If you’re not really a poetry reader, it may reassure you to know that it’s not always super-formal language and words that are hard to understand. Sometimes it is- especially if you’re approaching poetry written a hundred or more years ago. In my mind, though, making it so elegant and clever that people are resistant to it or almost afraid of it really defeats the purpose. I want the reader to connect with what I’m saying, not feel like I’m some self-important hyper-intellectual with an overactive sense of rhyme.
It’s also helpful to understand that there are different types of poetry. Some types, like sonnets, are formal in structure and rhyme pattern, and a poet really has to stick to those rules. Haiku is said to be one of the most popular types of poetry in the world at the moment, and while it seems quite simple, it still has formal rules that have to be followed. Other types, like free verse, is much more liberated and often easier to understand because those same rules don’t apply.
Some people these days insist that poems shouldn’t rhyme at all – to that, I say– possibly rather loudly and perhaps quite rudely – “Poppycock!”. There is nothing wrong with using rhyme, or any other tool in the poet’s toolbox, as long as meaning is not sacrificed for the sake of making that device work. I write poetry that rhymes, but I also write poetry that doesn’t.
I don’t aim for things to sound pretty and sing-song, or to rhyme neatly, but I do try to use language that sounds beautiful when its read. The important thing is to choose words, and language styles and poetic techniques that suit my subject and deliver the meaning the way I want it to be understood.
I aim for my ideas and feelings to be communicated in a way that makes someone stop and think, and maybe see something or someone in a new way.
Sometimes my writing helps me – and other people – make sense of what’s going on in my head or in my life. It’s the best therapy, because I get to explore and deal with my thoughts and feelings as I work with the ideas, and I always have an outlet to say what’s on my heart and mind.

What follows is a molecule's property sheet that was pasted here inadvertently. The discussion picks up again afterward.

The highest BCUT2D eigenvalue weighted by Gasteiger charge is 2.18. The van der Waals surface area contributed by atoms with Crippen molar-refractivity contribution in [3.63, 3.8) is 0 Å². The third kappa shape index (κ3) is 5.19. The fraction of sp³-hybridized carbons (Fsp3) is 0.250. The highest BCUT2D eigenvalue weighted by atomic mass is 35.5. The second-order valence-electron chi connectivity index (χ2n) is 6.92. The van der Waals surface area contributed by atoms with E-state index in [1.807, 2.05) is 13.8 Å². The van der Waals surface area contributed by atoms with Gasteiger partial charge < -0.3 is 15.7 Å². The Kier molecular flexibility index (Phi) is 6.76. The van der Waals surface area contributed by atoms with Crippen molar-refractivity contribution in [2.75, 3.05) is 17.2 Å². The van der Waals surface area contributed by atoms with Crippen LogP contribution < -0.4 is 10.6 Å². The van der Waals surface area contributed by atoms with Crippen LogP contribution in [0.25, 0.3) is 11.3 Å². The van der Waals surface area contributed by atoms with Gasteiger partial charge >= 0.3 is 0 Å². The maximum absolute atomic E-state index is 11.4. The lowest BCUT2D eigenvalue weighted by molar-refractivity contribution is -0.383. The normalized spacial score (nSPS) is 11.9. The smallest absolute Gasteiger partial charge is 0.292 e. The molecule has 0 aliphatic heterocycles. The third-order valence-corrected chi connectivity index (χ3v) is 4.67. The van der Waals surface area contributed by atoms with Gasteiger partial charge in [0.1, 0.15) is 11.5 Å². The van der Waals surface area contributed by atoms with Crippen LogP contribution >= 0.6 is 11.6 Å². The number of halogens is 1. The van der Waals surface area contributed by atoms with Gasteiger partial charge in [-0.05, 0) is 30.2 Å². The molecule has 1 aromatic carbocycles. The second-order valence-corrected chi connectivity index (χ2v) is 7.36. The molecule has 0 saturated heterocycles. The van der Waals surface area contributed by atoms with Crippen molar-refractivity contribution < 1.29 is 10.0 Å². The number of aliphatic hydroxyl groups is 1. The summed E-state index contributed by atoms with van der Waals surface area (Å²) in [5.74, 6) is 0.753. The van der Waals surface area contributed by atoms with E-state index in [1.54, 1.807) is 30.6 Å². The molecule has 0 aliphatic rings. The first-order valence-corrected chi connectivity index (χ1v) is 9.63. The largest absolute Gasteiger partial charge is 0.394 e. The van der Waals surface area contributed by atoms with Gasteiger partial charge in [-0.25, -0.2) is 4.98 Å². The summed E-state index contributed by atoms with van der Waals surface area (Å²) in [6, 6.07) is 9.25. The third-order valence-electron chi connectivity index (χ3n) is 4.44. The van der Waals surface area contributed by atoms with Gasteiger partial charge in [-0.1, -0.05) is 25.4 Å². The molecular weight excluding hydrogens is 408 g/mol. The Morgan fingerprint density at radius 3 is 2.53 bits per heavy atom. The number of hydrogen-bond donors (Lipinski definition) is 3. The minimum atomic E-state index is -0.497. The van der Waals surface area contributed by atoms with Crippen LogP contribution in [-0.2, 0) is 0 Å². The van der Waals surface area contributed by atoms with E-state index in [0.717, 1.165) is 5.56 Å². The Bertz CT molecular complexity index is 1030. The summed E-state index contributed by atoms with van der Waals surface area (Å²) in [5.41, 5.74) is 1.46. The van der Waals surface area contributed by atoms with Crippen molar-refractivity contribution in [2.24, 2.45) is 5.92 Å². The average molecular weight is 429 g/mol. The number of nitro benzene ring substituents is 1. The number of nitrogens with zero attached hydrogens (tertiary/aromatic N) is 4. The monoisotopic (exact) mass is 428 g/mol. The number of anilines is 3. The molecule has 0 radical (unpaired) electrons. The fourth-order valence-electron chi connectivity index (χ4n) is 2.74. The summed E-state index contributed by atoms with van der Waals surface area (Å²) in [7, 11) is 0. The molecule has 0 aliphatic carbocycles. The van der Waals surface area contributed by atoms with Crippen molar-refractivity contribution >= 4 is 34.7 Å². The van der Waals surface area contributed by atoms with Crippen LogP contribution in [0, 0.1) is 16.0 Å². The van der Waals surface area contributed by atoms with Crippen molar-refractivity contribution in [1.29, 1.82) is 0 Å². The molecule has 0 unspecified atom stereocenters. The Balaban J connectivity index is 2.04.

And sometimes I write poems because it’s the only way I can find to say what other people are afraid to say. I’m happy to provide a voice for others, and I’m always keen to have my readers see situations or experiences from different perspectives.
Let me give you an example. One of my favourite poems among those I’ve written is the one titled ‘Nocturne’. Try reading it aloud, not worrying about the rhythm but just letting the language carry you along.
When reading it, you’ll see that it rhymes, and the lines are of similar length when read aloud. This enabled me to achieve a musical type of rhythm in the words, which suits the idea of a nocturne, given that that’s the name of a piece of music written to be played or listened to at night – which is also when the poem is also set at night, for which the idea of a nocturne is also really appropriate. Despite all of that, it’s still quite plain in its meaning.
I’d love to know what you think of it, so feel free to leave a comment below.
6 thoughts on “One Poet’s Approach to Writing Poetry”
Nocturne is a beautiful poem for its structure, imagery, rhyme, and for encapsulating the moment.
I love this poem! And yes, your explanation does help … perhaps I shall try my hand one of these days.
My advice is always this: if you want to write good poetry, read good poetry. 🙂
Ahhh … I have heard that advice as pertains to writing good literature, also! Sound advice. 😉
The poem is beautiful. When i read it, it went with a flow.
Thank you. 🖋